This is the full text letter from Warren Buffett to Katherine Graham discussing pensions, as released by Fortune. I find this easier to read on things like Instapaper than the PDF version.
There are two aspects of the pension cost problem upon which management can have a significant impact: (1) maintaining rational control over pension plan promises to employees and (2) increasing investment returns on pension plan assets.
The Irreversible Nature of Pension Promises
To control promises rationally, it is necessary to understand the basic arithmetic and practical rules governing pension plans.
The first thing to recognize, with every pension benefit decision, is that you almost certainly are playing for keeps and won’t be able to reverse your decision subsequently if it produces subnormal profitability.
As a practical matter, it is next to impossible to decrease pension benefits in a large profitable company—or even a large marginal one. The plan may embody language unequivocally declaring the company’s right to terminate at any time and providing that contributions shall be solely at the option of the company. But the law has eroded much of the significance such “out” clauses were presumed to have, and operating practicalities render any residual rights to terminate moot.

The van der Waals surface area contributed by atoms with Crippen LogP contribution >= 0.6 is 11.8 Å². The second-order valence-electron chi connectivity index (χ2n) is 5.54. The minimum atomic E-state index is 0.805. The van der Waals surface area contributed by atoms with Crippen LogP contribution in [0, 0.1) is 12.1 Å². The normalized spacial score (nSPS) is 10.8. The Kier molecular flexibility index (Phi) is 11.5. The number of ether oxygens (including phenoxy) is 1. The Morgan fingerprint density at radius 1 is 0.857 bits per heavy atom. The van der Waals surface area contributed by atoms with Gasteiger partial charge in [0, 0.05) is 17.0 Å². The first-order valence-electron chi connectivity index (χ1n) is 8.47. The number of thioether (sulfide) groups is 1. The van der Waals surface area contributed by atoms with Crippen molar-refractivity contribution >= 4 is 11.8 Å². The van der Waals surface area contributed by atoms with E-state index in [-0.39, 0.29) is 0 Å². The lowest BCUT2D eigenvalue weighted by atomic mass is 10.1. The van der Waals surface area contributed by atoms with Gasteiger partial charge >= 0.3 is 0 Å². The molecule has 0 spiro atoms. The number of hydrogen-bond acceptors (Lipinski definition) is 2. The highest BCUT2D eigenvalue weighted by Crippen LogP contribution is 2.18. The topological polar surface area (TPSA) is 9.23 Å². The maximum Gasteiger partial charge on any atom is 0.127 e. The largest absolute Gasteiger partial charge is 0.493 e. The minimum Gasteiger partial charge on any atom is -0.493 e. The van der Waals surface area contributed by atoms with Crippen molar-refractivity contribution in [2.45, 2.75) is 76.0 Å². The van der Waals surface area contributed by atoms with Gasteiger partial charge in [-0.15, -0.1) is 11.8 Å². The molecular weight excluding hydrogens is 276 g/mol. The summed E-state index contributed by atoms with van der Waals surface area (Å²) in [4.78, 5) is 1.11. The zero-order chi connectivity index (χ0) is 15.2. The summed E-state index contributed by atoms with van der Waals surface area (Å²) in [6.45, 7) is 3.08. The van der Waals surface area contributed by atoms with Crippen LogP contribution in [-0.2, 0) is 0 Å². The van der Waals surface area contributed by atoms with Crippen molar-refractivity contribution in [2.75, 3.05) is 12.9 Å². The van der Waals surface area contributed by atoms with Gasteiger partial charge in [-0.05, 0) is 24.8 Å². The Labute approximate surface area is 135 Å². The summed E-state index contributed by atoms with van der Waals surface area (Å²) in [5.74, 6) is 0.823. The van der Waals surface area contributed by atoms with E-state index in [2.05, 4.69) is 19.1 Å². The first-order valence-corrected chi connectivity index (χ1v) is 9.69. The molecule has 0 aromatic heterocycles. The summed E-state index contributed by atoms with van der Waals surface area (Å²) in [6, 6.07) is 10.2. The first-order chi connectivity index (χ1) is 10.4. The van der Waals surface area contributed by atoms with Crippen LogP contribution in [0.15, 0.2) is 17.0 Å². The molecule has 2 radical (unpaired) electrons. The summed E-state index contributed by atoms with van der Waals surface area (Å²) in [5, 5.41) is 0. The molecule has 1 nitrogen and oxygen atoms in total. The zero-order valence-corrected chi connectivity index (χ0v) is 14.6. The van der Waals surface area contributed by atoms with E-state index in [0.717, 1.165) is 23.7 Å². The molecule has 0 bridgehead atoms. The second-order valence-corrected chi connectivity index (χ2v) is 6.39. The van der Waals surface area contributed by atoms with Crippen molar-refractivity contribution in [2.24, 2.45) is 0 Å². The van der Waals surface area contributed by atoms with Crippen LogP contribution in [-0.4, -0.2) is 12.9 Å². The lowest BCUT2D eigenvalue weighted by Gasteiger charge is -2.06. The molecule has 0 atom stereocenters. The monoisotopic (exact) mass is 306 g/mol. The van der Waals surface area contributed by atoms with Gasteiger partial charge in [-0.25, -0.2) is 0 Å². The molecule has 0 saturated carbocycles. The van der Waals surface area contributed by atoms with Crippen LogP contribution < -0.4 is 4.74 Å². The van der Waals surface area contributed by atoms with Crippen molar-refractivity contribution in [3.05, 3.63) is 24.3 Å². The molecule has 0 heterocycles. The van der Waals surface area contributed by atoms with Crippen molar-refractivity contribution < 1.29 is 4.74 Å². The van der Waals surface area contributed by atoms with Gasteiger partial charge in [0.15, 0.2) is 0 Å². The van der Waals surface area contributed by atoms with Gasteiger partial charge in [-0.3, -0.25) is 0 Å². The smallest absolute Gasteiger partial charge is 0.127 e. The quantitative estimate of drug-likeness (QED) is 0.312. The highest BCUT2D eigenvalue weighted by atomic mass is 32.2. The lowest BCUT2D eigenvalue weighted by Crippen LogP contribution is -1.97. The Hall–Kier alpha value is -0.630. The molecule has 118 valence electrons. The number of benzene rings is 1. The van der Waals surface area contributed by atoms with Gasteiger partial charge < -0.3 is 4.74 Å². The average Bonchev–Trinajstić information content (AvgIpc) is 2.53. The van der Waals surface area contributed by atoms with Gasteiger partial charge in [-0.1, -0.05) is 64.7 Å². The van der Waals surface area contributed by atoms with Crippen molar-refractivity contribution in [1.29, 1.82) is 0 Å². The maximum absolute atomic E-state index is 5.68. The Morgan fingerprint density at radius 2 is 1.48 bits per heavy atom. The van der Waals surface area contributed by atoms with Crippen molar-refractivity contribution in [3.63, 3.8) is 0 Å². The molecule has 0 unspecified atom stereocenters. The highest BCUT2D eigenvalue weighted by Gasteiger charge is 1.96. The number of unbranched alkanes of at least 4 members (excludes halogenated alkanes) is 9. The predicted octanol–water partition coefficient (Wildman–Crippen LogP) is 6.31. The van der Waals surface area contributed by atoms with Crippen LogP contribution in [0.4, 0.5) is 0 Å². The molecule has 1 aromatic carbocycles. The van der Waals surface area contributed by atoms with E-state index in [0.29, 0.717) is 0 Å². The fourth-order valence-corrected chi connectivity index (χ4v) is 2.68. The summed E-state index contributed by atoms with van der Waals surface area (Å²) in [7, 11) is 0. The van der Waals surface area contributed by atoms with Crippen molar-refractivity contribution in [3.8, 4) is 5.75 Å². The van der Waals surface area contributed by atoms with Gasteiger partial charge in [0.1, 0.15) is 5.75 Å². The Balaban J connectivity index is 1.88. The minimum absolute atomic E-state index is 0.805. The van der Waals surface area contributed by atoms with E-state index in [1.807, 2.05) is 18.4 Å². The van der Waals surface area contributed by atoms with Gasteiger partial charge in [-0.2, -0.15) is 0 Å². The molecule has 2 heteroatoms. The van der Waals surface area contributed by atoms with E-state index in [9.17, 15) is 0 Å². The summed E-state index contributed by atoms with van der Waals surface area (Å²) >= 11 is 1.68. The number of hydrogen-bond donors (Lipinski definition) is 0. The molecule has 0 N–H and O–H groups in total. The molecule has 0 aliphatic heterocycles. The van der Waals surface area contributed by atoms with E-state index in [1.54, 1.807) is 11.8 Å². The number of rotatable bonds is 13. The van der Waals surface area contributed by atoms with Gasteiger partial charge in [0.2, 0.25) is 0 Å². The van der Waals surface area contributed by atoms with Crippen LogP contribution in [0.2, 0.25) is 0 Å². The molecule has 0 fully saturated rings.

So, rule number one regarding pension costs has to be to know what you are getting into before signing up. Look before you leap. There probably is more managerial ignorance on pension costs than any other cost item of remotely similar magnitude. And, as will become so expensively clear to citizens in future decades, there has been even greater electorate ignorance of governmental pension costs. Actuarial thinking simply is not intuitive to most minds. The lexicon is arcane, the numbers seem unreal, and making promises never quite triggers the visceral response evoked by writing a check.
In no other managerial area can such huge aggregate liabilities—which will be reflected in progressively increasing annual costs and cash requirements—be created so quickly and with so little immediate financial pain. Like pressroom labor practices, small errors will compound. Care and caution are in order.